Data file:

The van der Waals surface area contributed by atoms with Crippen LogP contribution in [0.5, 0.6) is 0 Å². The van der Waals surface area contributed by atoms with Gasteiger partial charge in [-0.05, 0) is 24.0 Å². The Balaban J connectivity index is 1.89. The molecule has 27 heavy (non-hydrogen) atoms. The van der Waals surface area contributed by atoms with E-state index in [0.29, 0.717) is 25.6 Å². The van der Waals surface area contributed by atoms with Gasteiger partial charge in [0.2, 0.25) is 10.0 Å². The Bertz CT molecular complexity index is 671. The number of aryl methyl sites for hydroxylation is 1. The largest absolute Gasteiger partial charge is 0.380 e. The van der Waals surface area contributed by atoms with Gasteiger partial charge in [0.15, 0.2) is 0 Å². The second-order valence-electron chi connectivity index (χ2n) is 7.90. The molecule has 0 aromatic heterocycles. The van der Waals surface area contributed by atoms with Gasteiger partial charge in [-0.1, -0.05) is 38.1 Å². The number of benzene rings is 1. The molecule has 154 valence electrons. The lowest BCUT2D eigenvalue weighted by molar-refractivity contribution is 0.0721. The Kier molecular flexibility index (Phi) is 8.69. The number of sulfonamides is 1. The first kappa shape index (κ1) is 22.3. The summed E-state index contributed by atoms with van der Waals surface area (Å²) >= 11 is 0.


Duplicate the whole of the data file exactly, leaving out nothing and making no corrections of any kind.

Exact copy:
The van der Waals surface area contributed by atoms with Crippen LogP contribution in [0.5, 0.6) is 0 Å². The van der Waals surface area contributed by atoms with Gasteiger partial charge in [-0.05, 0) is 24.0 Å². The Balaban J connectivity index is 1.89. The molecule has 27 heavy (non-hydrogen) atoms. The van der Waals surface area contributed by atoms with E-state index in [0.29, 0.717) is 25.6 Å². The van der Waals surface area contributed by atoms with Gasteiger partial charge in [0.2, 0.25) is 10.0 Å². The Bertz CT molecular complexity index is 671. The number of aryl methyl sites for hydroxylation is 1. The largest absolute Gasteiger partial charge is 0.380 e. The van der Waals surface area contributed by atoms with Gasteiger partial charge in [0.15, 0.2) is 0 Å². The second-order valence-electron chi connectivity index (χ2n) is 7.90. The molecule has 0 aromatic heterocycles. The van der Waals surface area contributed by atoms with Gasteiger partial charge in [-0.1, -0.05) is 38.1 Å². The number of benzene rings is 1. The molecule has 154 valence electrons. The lowest BCUT2D eigenvalue weighted by molar-refractivity contribution is 0.0721. The Kier molecular flexibility index (Phi) is 8.69. The number of sulfonamides is 1. The first kappa shape index (κ1) is 22.3. The summed E-state index contributed by atoms with van der Waals surface area (Å²) >= 11 is 0.